A flare-up in intercommunal fighting in northern Cameroon has forced over 30,000 people to flee their homes and brought a halt to aid operations there, the UN refugee agency, UNHCR, said on Friday.
The development is just the latest episode in the difficult relationship between the region´s herders, fishermen and farmers, who have seen the waters and tributaries of Lake Chad shrink dramatically, because of climate change-induced drought.
In Geneva, UNHCR spokesperson Boris Cheshirkov explained that clashes had broken out in recent days in the village of Ouloumsa, following a dispute over dwindling water resources.
The violence then spread to neighboring villages, leaving 10 villages burned to the ground.
Since Sunday, December 5, at least 22 people have been killed and 30 others seriously injured during several days of ongoing fighting.
Fighting then erupted three days later, on Dec. 8, in the Cameroonian city of Kousseri, a commercial hub with 200,000 inhabitants, according to UNHCR.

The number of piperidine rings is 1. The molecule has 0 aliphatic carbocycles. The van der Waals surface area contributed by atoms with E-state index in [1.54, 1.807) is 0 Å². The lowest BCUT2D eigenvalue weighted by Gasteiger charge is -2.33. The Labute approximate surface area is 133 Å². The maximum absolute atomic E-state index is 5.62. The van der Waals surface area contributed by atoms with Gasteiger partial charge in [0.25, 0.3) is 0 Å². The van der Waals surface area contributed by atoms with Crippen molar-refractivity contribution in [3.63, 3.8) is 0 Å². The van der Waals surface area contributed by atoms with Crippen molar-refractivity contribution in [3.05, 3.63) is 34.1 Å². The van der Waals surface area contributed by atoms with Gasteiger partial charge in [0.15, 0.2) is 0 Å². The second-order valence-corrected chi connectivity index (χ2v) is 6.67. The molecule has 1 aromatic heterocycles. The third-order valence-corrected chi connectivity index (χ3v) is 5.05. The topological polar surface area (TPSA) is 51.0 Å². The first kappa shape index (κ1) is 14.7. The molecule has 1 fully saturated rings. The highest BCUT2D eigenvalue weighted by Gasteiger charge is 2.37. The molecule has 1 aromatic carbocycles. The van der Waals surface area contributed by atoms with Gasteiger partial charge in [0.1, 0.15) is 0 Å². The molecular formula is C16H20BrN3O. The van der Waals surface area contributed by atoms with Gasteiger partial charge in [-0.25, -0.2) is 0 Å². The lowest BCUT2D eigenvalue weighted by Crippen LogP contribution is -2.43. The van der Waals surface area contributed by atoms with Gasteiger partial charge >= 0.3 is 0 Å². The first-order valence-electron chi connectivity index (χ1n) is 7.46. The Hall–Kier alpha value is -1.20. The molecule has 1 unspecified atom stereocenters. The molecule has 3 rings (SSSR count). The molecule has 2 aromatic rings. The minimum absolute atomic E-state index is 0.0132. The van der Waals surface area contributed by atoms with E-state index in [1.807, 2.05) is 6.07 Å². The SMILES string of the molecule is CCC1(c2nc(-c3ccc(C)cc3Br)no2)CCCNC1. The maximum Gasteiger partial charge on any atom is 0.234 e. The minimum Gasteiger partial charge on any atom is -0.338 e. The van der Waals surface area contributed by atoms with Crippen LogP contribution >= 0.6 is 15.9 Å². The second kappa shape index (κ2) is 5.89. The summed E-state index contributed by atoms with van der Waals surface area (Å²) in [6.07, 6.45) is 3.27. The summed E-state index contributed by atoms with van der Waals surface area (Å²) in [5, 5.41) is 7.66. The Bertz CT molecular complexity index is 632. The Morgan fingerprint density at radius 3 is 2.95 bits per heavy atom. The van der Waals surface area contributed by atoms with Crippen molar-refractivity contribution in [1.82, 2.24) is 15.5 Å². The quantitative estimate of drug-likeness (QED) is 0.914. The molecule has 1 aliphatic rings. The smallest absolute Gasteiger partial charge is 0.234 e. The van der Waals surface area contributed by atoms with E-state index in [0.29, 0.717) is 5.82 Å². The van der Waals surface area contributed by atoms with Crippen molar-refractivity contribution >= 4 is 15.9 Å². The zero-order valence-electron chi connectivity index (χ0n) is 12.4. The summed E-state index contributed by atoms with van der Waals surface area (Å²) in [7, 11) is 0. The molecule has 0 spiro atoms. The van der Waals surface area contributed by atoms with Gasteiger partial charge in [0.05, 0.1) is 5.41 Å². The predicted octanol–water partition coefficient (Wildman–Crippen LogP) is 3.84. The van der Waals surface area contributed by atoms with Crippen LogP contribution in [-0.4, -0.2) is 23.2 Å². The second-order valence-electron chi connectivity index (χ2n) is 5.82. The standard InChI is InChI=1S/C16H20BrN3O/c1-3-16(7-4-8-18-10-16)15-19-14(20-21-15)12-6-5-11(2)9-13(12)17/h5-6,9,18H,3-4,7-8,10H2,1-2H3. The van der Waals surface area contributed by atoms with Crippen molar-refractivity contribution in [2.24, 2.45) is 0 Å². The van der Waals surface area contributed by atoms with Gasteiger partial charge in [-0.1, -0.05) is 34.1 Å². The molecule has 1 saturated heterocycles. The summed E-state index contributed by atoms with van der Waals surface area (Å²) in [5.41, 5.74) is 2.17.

In addition to the destruction of the cattle market, Mr. Cheshirkov noted that “at least 10,000 people fled Kousseri to Chad´s capital, N’djamena, located a few kilometers across the Chari and Logone rivers, which mark the border with Cameroon.
The UNHCR official noted that fully eight in 10 of the new arrivals were women – many of whom are pregnant – and children.
The UN agency also welcomed Chad’s hospitality towards the new arrivals, even though it is already home to close to a million refugees and internally displaced people.
In partnership with the authorities, Mr. Cheshirkov said that UN agencies and partners were rushing to support the Cameroonian refugees with emergency shelter and assistance.
In Cameroon´s Far North, although security forces have been dispatched to the affected areas, the UNHCR spokesperson noted that the situation remained volatile, forcing UNHCR to suspend its operations there.